TO DO OR NOT TO DO: Some Thoughts on the Golden Rule
©2004 Stan Tenen

A few weeks ago, I was watching a round-table discussion that included a number of theologians and a number of skeptics, including Michael Shermer, who writes the monthly column "Skeptic" for Scientific American. In defense of the theological position, it was suggested that one of the benefits of religion is its advocacy of the Golden Rule. This is undoubtedly so, and we are planning to discuss this issue at greater length in the future. What was initially surprising -- but on consideration, not surprising at all -- was Michael Shermer's response. He pointed out that any thinking creature sufficiently advanced to have a theory of mind* would naturally also appreciate the Golden Rule. In other words, the Golden Rule is not dependent on pre-existing belief or faith; it is also desirable from the objective perspective of a person who recognizes the humanity and feelings of other people. The Golden Rule forms a bridge that connects theology and the world of faith, with the life-sciences and the world of reason. One might even say, "As above" (in the world of faith), "So below" (in the world of science).

There are many different versions of the Golden Rule. These range from the terse "alchemical" Golden Rule, "As Above/So Below" at one extreme, to the vernacular "What goes around, comes around," at the other extreme, and to the two different formal versions that are most well-known -- one stated in the positive and most identified with Christian tradition, and the other in the negative, the earlier form that is most identified with Jewish tradition.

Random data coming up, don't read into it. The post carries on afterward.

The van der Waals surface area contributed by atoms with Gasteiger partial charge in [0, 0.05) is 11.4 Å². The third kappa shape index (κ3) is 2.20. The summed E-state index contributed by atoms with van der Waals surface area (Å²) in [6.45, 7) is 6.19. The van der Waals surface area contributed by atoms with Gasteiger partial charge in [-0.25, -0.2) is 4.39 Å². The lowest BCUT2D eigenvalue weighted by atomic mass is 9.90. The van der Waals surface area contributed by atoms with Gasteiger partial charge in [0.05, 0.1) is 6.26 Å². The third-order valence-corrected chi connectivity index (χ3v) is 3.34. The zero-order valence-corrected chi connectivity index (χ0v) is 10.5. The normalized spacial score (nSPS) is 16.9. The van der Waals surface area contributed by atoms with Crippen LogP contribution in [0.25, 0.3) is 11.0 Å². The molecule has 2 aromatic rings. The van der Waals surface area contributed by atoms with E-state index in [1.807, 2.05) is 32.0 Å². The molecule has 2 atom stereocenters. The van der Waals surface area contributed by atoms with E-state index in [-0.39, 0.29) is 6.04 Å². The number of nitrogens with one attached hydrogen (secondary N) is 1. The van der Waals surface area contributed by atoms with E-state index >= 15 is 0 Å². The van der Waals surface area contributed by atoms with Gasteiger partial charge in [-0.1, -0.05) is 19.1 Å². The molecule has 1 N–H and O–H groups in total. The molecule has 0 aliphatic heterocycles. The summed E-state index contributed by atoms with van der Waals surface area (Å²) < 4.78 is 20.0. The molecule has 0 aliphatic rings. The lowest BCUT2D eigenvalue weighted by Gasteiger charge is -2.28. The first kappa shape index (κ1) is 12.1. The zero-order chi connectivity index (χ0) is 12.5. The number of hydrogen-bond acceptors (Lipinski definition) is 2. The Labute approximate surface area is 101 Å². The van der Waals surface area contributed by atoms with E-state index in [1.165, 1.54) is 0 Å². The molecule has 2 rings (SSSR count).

1) Do unto others as you would have them do unto you.

2) Do not do to others what is hateful to you. (R. Hillel's traditional version, otherwise known as "Torah on one foot"**)

What's the difference?

As an example of the difference, here is a moral test that scholars and philosophers use to illustrate problems one encounters when attempting to apply the Golden Rule.

You're standing on a high point, overlooking railroad tracks. In front of you is a switch that can divert an oncoming train from one track, where ten people are standing, to another track, where one person is standing. Neither the one person, nor the group of ten, know about each other, nor are they aware of the approaching train. The train will inevitably kill either the ten people if you do nothing, or the single person if you throw the switch.